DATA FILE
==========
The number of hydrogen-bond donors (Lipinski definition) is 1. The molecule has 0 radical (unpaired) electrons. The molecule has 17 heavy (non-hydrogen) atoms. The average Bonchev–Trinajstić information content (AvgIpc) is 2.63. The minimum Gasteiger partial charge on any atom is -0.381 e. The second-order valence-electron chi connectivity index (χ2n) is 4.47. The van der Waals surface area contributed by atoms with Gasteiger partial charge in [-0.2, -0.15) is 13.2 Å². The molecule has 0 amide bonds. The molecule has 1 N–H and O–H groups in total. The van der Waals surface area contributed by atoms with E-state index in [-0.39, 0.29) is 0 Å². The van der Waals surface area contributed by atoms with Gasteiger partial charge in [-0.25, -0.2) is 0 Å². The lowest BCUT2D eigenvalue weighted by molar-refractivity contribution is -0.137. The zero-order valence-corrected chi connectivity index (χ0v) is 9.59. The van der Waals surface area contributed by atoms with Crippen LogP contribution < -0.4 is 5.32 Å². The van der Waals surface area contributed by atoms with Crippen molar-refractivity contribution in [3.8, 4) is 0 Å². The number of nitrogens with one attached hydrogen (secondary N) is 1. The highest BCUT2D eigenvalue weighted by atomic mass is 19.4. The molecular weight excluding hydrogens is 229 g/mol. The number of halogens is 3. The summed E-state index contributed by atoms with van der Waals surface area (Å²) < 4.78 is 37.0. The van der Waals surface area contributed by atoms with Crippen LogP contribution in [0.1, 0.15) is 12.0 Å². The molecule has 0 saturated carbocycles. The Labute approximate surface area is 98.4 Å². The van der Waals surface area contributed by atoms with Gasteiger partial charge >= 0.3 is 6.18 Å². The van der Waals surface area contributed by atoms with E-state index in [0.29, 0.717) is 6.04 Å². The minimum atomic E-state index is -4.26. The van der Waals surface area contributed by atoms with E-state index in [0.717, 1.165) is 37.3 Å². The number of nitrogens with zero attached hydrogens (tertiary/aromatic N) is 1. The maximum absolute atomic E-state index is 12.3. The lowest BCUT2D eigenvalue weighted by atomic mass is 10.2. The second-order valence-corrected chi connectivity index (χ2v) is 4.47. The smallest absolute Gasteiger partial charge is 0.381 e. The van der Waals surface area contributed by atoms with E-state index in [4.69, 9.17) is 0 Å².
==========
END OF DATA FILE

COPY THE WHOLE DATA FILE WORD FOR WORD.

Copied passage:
The number of hydrogen-bond donors (Lipinski definition) is 1. The molecule has 0 radical (unpaired) electrons. The molecule has 17 heavy (non-hydrogen) atoms. The average Bonchev–Trinajstić information content (AvgIpc) is 2.63. The minimum Gasteiger partial charge on any atom is -0.381 e. The second-order valence-electron chi connectivity index (χ2n) is 4.47. The van der Waals surface area contributed by atoms with Gasteiger partial charge in [-0.2, -0.15) is 13.2 Å². The molecule has 0 amide bonds. The molecule has 1 N–H and O–H groups in total. The van der Waals surface area contributed by atoms with E-state index in [-0.39, 0.29) is 0 Å². The van der Waals surface area contributed by atoms with Gasteiger partial charge in [-0.25, -0.2) is 0 Å². The lowest BCUT2D eigenvalue weighted by molar-refractivity contribution is -0.137. The zero-order valence-corrected chi connectivity index (χ0v) is 9.59. The van der Waals surface area contributed by atoms with Crippen LogP contribution < -0.4 is 5.32 Å². The van der Waals surface area contributed by atoms with Crippen molar-refractivity contribution in [3.8, 4) is 0 Å². The number of nitrogens with one attached hydrogen (secondary N) is 1. The highest BCUT2D eigenvalue weighted by atomic mass is 19.4. The molecular weight excluding hydrogens is 229 g/mol. The number of halogens is 3. The summed E-state index contributed by atoms with van der Waals surface area (Å²) < 4.78 is 37.0. The van der Waals surface area contributed by atoms with Crippen LogP contribution in [0.1, 0.15) is 12.0 Å². The molecule has 0 saturated carbocycles. The Labute approximate surface area is 98.4 Å². The van der Waals surface area contributed by atoms with Gasteiger partial charge >= 0.3 is 6.18 Å². The van der Waals surface area contributed by atoms with E-state index in [0.29, 0.717) is 6.04 Å². The minimum atomic E-state index is -4.26. The van der Waals surface area contributed by atoms with E-state index in [0.717, 1.165) is 37.3 Å². The number of nitrogens with zero attached hydrogens (tertiary/aromatic N) is 1. The maximum absolute atomic E-state index is 12.3. The lowest BCUT2D eigenvalue weighted by atomic mass is 10.2. The second-order valence-corrected chi connectivity index (χ2v) is 4.47. The smallest absolute Gasteiger partial charge is 0.381 e. The van der Waals surface area contributed by atoms with E-state index in [4.69, 9.17) is 0 Å².